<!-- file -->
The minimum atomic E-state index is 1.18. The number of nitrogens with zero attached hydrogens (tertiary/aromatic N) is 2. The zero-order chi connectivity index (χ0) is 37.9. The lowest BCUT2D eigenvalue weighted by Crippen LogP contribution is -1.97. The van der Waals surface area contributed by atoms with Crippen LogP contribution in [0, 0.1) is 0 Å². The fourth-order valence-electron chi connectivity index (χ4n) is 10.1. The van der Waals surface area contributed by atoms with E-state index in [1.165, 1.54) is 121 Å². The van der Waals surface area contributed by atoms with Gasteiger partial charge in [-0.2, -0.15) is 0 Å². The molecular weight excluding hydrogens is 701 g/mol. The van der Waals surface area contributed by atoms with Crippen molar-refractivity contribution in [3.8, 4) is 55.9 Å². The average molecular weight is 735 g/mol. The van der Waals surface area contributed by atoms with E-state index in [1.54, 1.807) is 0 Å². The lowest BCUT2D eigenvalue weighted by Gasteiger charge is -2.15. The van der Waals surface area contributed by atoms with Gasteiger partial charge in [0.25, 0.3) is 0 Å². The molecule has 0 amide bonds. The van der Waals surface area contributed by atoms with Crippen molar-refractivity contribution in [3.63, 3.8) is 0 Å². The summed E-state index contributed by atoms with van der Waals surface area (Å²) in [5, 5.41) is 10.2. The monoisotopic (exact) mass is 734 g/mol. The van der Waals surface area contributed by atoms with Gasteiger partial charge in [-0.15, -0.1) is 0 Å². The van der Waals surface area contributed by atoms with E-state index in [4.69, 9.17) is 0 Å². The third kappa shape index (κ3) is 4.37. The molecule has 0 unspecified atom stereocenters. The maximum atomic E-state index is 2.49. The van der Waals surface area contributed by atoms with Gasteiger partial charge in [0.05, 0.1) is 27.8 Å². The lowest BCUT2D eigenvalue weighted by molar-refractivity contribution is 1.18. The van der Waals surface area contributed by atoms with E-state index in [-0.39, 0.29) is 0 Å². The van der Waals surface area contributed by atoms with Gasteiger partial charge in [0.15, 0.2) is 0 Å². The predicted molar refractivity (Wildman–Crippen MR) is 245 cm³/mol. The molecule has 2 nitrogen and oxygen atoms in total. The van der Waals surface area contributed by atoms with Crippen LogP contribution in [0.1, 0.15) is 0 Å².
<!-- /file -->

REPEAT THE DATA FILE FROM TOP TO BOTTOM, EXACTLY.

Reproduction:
The minimum atomic E-state index is 1.18. The number of nitrogens with zero attached hydrogens (tertiary/aromatic N) is 2. The zero-order chi connectivity index (χ0) is 37.9. The lowest BCUT2D eigenvalue weighted by Crippen LogP contribution is -1.97. The van der Waals surface area contributed by atoms with Crippen LogP contribution in [0, 0.1) is 0 Å². The fourth-order valence-electron chi connectivity index (χ4n) is 10.1. The van der Waals surface area contributed by atoms with E-state index in [1.165, 1.54) is 121 Å². The van der Waals surface area contributed by atoms with Gasteiger partial charge in [-0.2, -0.15) is 0 Å². The molecular weight excluding hydrogens is 701 g/mol. The van der Waals surface area contributed by atoms with Crippen molar-refractivity contribution in [3.8, 4) is 55.9 Å². The average molecular weight is 735 g/mol. The van der Waals surface area contributed by atoms with E-state index in [1.54, 1.807) is 0 Å². The lowest BCUT2D eigenvalue weighted by Gasteiger charge is -2.15. The van der Waals surface area contributed by atoms with Gasteiger partial charge in [0.25, 0.3) is 0 Å². The molecule has 0 amide bonds. The van der Waals surface area contributed by atoms with Crippen molar-refractivity contribution in [3.63, 3.8) is 0 Å². The summed E-state index contributed by atoms with van der Waals surface area (Å²) in [5, 5.41) is 10.2. The monoisotopic (exact) mass is 734 g/mol. The van der Waals surface area contributed by atoms with Gasteiger partial charge in [-0.15, -0.1) is 0 Å². The van der Waals surface area contributed by atoms with E-state index in [4.69, 9.17) is 0 Å². The third kappa shape index (κ3) is 4.37. The molecule has 0 unspecified atom stereocenters. The maximum atomic E-state index is 2.49. The van der Waals surface area contributed by atoms with Gasteiger partial charge in [0.05, 0.1) is 27.8 Å². The lowest BCUT2D eigenvalue weighted by molar-refractivity contribution is 1.18. The van der Waals surface area contributed by atoms with E-state index in [-0.39, 0.29) is 0 Å². The van der Waals surface area contributed by atoms with Gasteiger partial charge in [0.15, 0.2) is 0 Å². The predicted molar refractivity (Wildman–Crippen MR) is 245 cm³/mol. The molecule has 2 nitrogen and oxygen atoms in total. The van der Waals surface area contributed by atoms with Crippen LogP contribution in [0.1, 0.15) is 0 Å².